I told them about the peer pressure I faced in school, and the problems I had blending in with the people around me. After going through all the necessary paperwork, they diagnosed me with depression.
I was then told that I was fully exempted from NS, encouraged to get on with my life, find a job and manage my depression, hopefully to avoid a relapse.
In a strange way, I was relieved with that diagnosis. I somehow knew this was coming, as I had been reading up on symptoms of depression.
A depression triggered by being in social settings
Later, in 2005 I went for six months of regular therapy sessions with a psychiatrist at the Changi General Hospital.
I learnt that there were different types of depression, and after several sessions with the doctor, it was assessed that my condition was triggered specifically by being in social settings.
When surrounded by people, I would often feel anxious, sweat a lot and get panic attacks. That explained why I did not go out much when I was younger. It was almost like having social phobia.
The doctor also taught me to do breathing exercises whenever I felt this way, in order to calm myself down. He also encouraged me to express my thoughts and feelings, instead of keeping them inside. I was also prescribed medication in the form of anti-depressants. I did all that, and it helped.
Fortunately, things are much better now
Compared to the past, I’ve become more confident of myself, going out to meet people and am now much better able to enjoy life.
These days, I also try not to be so hard on myself, and just try to live my life. The encouragement and support from my friends have helped me lift my moods; others have helped bring out my talents and abilities.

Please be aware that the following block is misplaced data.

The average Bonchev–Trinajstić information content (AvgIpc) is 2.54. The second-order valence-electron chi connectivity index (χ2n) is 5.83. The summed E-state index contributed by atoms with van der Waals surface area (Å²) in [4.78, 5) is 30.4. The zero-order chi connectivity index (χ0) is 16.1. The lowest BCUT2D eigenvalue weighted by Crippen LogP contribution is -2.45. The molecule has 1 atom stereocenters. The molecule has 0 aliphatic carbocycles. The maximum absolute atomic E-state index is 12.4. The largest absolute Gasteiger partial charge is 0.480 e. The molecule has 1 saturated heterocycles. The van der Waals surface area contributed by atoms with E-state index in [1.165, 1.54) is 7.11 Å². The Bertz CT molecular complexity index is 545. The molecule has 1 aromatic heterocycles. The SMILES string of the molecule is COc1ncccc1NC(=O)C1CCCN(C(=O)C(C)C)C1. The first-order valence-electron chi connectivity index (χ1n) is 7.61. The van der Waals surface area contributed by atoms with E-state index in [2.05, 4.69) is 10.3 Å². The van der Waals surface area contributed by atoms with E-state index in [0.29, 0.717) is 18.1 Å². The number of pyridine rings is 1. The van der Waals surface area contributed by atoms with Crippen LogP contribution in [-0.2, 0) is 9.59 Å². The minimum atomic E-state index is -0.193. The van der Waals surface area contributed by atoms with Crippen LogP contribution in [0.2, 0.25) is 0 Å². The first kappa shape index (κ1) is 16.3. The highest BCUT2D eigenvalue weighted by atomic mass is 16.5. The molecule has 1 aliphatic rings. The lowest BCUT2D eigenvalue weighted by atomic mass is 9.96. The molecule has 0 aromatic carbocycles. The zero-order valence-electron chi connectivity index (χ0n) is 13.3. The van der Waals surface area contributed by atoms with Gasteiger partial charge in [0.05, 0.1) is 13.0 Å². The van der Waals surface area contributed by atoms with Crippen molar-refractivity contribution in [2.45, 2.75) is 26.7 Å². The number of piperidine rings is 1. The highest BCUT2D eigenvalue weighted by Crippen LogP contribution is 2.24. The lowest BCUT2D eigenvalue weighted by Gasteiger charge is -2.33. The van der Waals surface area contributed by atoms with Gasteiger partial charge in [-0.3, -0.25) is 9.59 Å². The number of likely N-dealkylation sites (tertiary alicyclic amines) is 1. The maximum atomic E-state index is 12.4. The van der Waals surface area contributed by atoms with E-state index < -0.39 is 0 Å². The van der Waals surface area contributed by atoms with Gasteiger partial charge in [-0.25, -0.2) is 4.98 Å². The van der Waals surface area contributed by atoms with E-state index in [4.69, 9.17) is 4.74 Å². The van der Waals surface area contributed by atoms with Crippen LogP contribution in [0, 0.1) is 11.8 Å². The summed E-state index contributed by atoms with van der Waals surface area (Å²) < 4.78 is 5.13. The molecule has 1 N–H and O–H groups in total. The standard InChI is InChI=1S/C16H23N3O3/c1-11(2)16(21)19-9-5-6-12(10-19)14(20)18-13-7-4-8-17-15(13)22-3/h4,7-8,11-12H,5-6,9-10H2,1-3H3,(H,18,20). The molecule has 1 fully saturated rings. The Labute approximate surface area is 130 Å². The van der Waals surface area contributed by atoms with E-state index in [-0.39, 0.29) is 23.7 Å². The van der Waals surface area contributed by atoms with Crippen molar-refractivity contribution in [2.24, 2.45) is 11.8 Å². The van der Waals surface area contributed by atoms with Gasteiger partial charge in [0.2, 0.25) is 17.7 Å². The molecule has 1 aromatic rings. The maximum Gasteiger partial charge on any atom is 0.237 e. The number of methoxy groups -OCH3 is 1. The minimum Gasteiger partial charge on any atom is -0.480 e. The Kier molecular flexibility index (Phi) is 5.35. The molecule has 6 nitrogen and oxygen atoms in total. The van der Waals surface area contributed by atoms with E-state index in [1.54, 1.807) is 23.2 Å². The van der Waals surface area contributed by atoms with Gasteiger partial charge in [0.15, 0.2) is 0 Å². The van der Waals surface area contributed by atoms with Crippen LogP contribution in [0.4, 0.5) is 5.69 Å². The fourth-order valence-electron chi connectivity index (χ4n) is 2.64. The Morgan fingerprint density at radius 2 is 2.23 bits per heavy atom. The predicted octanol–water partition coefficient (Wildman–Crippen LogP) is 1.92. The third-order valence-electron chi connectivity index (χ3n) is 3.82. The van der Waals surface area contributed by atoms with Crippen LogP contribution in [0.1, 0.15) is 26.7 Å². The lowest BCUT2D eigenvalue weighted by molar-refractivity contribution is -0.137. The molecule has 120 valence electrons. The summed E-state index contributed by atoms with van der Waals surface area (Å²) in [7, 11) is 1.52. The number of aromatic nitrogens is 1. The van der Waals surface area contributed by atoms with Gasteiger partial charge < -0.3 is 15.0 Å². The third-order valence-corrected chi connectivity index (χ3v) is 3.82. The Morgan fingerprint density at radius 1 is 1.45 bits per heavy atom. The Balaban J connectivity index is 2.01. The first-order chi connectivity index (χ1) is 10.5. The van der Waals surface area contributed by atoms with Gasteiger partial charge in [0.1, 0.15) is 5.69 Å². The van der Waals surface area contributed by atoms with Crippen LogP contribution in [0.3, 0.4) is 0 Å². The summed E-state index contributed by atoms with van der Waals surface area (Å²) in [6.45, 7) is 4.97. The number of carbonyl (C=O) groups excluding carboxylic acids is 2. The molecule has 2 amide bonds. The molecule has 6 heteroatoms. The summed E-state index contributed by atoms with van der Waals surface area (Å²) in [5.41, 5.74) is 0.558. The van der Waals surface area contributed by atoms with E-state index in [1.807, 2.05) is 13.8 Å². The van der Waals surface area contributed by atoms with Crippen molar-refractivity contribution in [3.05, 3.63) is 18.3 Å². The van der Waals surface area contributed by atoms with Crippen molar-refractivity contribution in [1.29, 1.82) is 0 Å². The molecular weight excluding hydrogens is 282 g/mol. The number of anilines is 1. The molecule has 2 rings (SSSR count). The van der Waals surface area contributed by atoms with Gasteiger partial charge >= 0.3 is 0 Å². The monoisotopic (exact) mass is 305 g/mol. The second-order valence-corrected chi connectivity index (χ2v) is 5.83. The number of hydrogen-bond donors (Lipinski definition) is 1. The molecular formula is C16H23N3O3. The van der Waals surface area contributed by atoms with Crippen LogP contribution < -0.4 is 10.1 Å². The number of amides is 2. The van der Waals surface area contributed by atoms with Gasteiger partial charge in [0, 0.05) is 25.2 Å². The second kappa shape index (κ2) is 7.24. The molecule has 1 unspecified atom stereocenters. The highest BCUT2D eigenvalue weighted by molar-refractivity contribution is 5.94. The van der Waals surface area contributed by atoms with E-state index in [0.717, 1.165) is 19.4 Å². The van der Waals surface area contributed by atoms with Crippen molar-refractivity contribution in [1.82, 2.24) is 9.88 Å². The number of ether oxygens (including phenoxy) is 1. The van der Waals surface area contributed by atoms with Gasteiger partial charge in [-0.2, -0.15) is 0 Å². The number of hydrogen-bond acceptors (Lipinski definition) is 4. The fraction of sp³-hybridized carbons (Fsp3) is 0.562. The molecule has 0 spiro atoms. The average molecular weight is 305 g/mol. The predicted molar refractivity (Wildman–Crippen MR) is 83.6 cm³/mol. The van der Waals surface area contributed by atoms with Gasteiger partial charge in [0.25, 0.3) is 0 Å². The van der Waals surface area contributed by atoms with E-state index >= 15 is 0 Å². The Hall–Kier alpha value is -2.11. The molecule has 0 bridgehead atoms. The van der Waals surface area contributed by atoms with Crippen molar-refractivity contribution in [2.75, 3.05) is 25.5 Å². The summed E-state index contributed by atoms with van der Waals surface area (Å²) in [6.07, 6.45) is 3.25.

That has helped me realise that there are qualities about me that some people actually find unique. All that gives me meaning in my life.
Even though I’m still pretty much in the closet about my sexuality, I’d still like my story to be read by others. Perhaps this is my way of helping someone else.
Some people who read my story might now realise that there are Malay gay men in Singapore too. And perhaps, after reading my story, they might be reminded of a friend who might also need help, and they can start thinking of doing something about it.
This might also be read by a teenager who is struggling with depression as well as his sexuality, and when he comes across my story he might actually be able to relate to it, and realise that he is going through what I went through.
Hopefully, he will slowly recover and learn to accept himself. Just like I was inspired by reading the stories in SQ21, I hope that my story will let someone out there know that he is not suffering alone, that there are different ways of getting professional and informal help and support.
I would also like to remind him that he is special in his own, unique way.
‘Masood’ would like readers to know that he is doing fine, even as he continues to face ups and downs in life, while still encouraging himself to live life to the fullest. He has also since found a job.
SOS 24-hour Hotline: 1800-221-4444
Singapore Association of Mental Health: 1800-283-7019
Institute of Mental Health: 6389-2222 (24 hours)
Tinkle Friend: 1800-274-4788 (for primary school-aged children)
And here are some support groups for Muslim LGBTQ individuals:
Top image from Pink Dot SG Facebook page